Researchers are working on a way for soldiers to generate heat in cold environments instead of piling on multiple bulky layers to their uniforms.

By applying a silver nanowire coating to the uniforms, troops could theoretically dial up the heat to keep themselves comfortable, according to researchers at U.S. Army Natick Soldier Research, Development and Engineering Center in Massachusetts.

The silver nanowires form an electrically conductive network that when hooked up to a low-power battery can heat up polyester and polypropylene, research bioengineer Paola D’Angelo told Army Times.

The goal is to coat gloves with the material and eventually apply it to the entire uniform.

“If we reduce the number of layers [troops have to wear], they still keep that dexterity that allows them to operate weapons and machinery,” D’Angelo said.

Right now, D’Angelo and her team have been coating a swatch of material that’s a couple of inches square. They dip the material in the silver nanowire coating for about 45 minutes to an hour, then it’s exposed to a temperature of 150 degrees Celsius for about 30 minutes to fuse the nanowires together. This improves the electrical conductance, she said.

Silver nanowires form an electrically conductive network that when hooked up to a low-power battery can heat up polyester and polypropylene, Army researchers say.
Silver nanowires form an electrically conductive network that when hooked up to a low-power battery can heat up polyester and polypropylene, Army researchers say.

The swatch is hooked up to a power supply and passing between .5 to 3 volts — similar to that of a watch battery.

D’Angelo said they’re going to collaborate with a professor from the University of California-San Diego who developed a flexible battery that would work better with the silver nanowire coating.

This battery is about as thick as a piece of tape and weighs almost nothing, which is important, she said. It will go either in the cuff of the glove or on top of it.

“You can flex it and bend it and stretch it and it still performs the same,” D’Angelo said. “We obviously want to try to avoid using battery packs because we don’t want to add any weight to the soldier.”

The project is still in the basic research stage, and D’Angelo said it will be several years before troops will receive silver nanowire-coated items.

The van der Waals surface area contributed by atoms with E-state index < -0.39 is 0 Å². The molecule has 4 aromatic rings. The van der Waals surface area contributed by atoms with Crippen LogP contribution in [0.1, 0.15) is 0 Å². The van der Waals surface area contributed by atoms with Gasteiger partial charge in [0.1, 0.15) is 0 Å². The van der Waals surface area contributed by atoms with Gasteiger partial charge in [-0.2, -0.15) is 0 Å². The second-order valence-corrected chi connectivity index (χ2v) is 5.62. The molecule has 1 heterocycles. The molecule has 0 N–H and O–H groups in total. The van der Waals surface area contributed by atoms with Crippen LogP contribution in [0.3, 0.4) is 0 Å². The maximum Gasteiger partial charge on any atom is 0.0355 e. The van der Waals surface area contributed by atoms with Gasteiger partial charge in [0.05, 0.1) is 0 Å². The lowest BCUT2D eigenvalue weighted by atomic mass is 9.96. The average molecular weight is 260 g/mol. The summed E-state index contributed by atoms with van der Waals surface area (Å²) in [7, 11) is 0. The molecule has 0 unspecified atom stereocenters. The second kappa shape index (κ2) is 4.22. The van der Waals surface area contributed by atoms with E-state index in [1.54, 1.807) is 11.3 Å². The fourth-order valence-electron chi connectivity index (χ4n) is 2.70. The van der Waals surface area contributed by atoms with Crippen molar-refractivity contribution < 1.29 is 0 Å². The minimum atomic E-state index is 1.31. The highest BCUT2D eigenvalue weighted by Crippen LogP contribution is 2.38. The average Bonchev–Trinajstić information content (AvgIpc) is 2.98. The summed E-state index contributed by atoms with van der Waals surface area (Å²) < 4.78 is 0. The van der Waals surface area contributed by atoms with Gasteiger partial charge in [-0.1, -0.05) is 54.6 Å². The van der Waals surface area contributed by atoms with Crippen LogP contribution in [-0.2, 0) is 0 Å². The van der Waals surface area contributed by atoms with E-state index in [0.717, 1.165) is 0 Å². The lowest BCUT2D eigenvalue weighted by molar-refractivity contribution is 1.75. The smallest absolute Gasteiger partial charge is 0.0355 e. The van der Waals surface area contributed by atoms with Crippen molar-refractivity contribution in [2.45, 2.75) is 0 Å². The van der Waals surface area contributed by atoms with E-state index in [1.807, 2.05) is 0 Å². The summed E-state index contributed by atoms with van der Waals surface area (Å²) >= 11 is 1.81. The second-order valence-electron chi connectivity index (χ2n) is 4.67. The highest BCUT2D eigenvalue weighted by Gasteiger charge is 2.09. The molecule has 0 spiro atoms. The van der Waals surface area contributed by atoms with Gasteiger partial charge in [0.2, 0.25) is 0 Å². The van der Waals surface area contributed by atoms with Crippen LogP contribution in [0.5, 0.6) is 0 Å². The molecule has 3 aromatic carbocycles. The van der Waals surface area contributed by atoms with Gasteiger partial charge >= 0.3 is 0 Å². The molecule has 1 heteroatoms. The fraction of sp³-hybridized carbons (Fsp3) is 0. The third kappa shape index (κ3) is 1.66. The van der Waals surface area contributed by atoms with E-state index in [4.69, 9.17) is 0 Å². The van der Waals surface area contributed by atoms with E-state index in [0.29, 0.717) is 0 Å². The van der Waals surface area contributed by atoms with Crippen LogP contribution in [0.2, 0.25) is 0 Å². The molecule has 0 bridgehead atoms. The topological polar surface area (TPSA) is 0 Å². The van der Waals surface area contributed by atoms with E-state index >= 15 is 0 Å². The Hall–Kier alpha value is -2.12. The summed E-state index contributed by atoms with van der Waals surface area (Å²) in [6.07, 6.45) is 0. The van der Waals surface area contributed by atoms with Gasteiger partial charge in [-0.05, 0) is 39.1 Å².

“If everything goes as expected, we’ll probably move on to socks to prevent frostbite,” she said. “If that goes well, we’d go to the base layer.”

Elizabeth Hirst, a research chemist at Natick, is working on a moisture-absorbing hydrogel to complement D’Angelo’s coating work.

“The idea with the hydrogel is adding a coating or particle coating that helps increase the wicking ability of the fabric at very cold temperatures,” Hirst said.

Although polyurethane is already moisture wicking, Hirst said the problem is if any moisture turns to ice before it has a chance to evaporate.

“Then you get ice spots around the wrists, neck, anywhere you’re really sweating heavily,” she said.

The absorbent hydrogel coating would prevent that from happening.

There has been a lot of research on hydrogels at warmer temperatures, Hirst said, but not much is known about what happens to them at cold temperatures.

Army researchers are working on a hydrogel that helps increase the wicking ability of uniform fabric at very cold temperatures. This effort complements the development of a silver nanowire coating.
Army researchers are working on a hydrogel that helps increase the wicking ability of uniform fabric at very cold temperatures. This effort complements the development of a silver nanowire coating.

Hirst’s team has confirmed that hydrogels will still absorb moisture even if the gel freezes, and the next step is to test it on swatches of material, like D’Angelo’s team did with the silver nanowire.

One of the next steps is to research how well the coating holds up to being washed, and if there are any potential risks to the soldier.

They want to make sure they can protect the battery from moisture, as well as keeping the system from heating up too much.

“One nice thing is even if the battery fails,” Hirst said, “the nanowires themselves are very good infrared reflectors.”

The coating will bounce back your own body heat, so the nanowires can provide some heat even without a battery.

D’Angelo said the team wants soldiers to be able to dial the heat up or down depending on the environment and their needs.

“Maybe a 10-15 degree difference would benefit the soldier and would make it comfortable for them in such a way that they don’t have to wear as many layers,” she said.

The goal is to increase soldier performance and readiness, D’Angelo said.

“It will take a little bit more research to get up there,” she said. “But we’re hopeful this will improve the cold-weather uniform.”